- Inflammation of the lungs (pneumonia). Pneumonia can lead to respiratory failure — a condition in which the lungs don't take in enough oxygen, don't release enough carbon dioxide or both.
- Infection around the brain and spinal cord (meningitis). Meningitis is a serious and sometimes life-threatening infection of the fluid and membranes (meninges) surrounding the brain and spinal cord.
- Irritation around the heart (pericarditis). This is swelling and irritation of the pericardium, the thin membrane that surrounds the heart. Mild pericarditis may improve without treatment, but more-serious cases may require antibiotic therapy.
- Bone infection (osteomyelitis). Tularemia bacteria sometimes spread to the bones.
There's currently no publicly available vaccine for tularemia. If you work in a high-risk occupation or live in an area where tularemia is present, these measures may help reduce your chance of infection:
Protect yourself from insects. Most people in the United States get tularemia through tick bites. In other parts of the world, tularemia is most commonly contracted through mosquito bites. If you spend time in tick or mosquito-infested areas, wear long-sleeved shirts and long pants, tuck your pants into your socks, and use a broad-brimmed hat to help protect your face and neck. Even bundled up, you'll need to check your skin and clothing often for ticks.
Use an insect repellent with 20 to 30 percent DEET, picaridin or IR3535, but follow the manufacturer's directions carefully. Apply insect repellant in moderation, and wash it off at the end of the day. Check yourself for ticks often and remove them immediately if you find any.
- Take care when gardening. Home gardeners and professional landscapers should consider wearing a face mask when excavating the soil, clearing weeds or brush, or mowing lawns.
- Handle animals carefully. If you hunt or handle wild rabbits or hares, wear gloves and protective goggles, and wash your hands thoroughly with soap and hot water after touching the animal. Cook all wild meat thoroughly, and avoid skinning or dressing any animal that appeared ill.
- Protect your pets. Livestock and pets can contract tularemia if they eat part of a diseased rabbit or are bitten by an infected tick. To help keep your pets safe, avoid letting them outside unsupervised, provide them with flea and tick protection, and don't let them come in close contact with wild or dead animals.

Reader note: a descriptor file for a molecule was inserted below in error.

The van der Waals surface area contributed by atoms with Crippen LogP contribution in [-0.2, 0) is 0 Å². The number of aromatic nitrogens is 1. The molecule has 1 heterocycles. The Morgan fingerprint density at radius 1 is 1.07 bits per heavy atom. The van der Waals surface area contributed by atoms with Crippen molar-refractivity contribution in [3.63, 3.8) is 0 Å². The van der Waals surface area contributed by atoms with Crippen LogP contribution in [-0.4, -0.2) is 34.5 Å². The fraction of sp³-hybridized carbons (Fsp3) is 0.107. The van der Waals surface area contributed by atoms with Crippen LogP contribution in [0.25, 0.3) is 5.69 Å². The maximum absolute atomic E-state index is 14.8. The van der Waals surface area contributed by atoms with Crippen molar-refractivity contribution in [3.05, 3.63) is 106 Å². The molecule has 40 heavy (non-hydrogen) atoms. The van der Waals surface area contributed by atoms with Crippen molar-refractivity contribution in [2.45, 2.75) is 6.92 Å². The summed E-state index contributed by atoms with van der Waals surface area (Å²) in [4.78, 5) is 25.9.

Because it's rare and because it shares symptoms with other diseases, tularemia may be difficult to diagnose. Doctors may check for F. tularensis in a blood or sputum sample that's cultured to encourage the growth of the bacteria.
Sometimes tularemia can be identified by antibodies to the bacteria in a sample of blood, but these only develop several weeks after infection. You're also likely to have a chest X-ray to look for signs of pneumonia.
Tularemia can be effectively treated with antibiotics such as streptomycin or gentamicin, which are given by injection directly into a muscle or vein. Depending on the type of tularemia being treated, doctors may prescribe oral antibiotics such as doxycycline (Oracea, Vibramycin, others) instead.
You'll also receive therapy for any complications such as meningitis or pneumonia. In general, you should be immune to tularemia after recovering from the disease, but some people may experience a recurrence or reinfection.
Preparing for an appointment
You're likely to start by seeing your primary care doctor. However, in some cases when you call to set up an appointment, you may be referred immediately to an infectious diseases specialist.
Here's information to help you prepare for your appointment.
What you can do
- List your symptoms, including any that may seem unrelated to the reason for which you scheduled the appointment.
- Write down key personal information, especially recent activities, such as hunting or gardening or traveling to tick-infested areas.
- Take a list of all medications, vitamins or supplements you're taking.
- Write down questions to ask your doctor.
Preparing a list of questions for your doctor will help you make the most of your time together. List your questions from most important to least important. For tularemia, some basic questions to ask your doctor include:
- What's the most likely cause of my symptoms?
- Are there other possible causes for my symptoms?
- What tests do I need?
- What treatments are available? And, what side effects can I expect?
- I have other health conditions. How can I best manage these conditions together?
- Are there brochures or other printed material I can take with me? What websites do you recommend?
Don't hesitate to ask any other questions you may have.
What to expect from your doctor
Your doctor is likely to ask you a number of questions, including:
- When did you begin experiencing symptoms?
- Have you been hunting, gardening or traveling to tick-heavy areas recently?
- Have your symptoms been continuous or do they come and go?
- How severe are your symptoms?
- Does anything improve your symptoms?
- Is there anything that makes your symptoms worse?
Last Updated Aug 29, 2018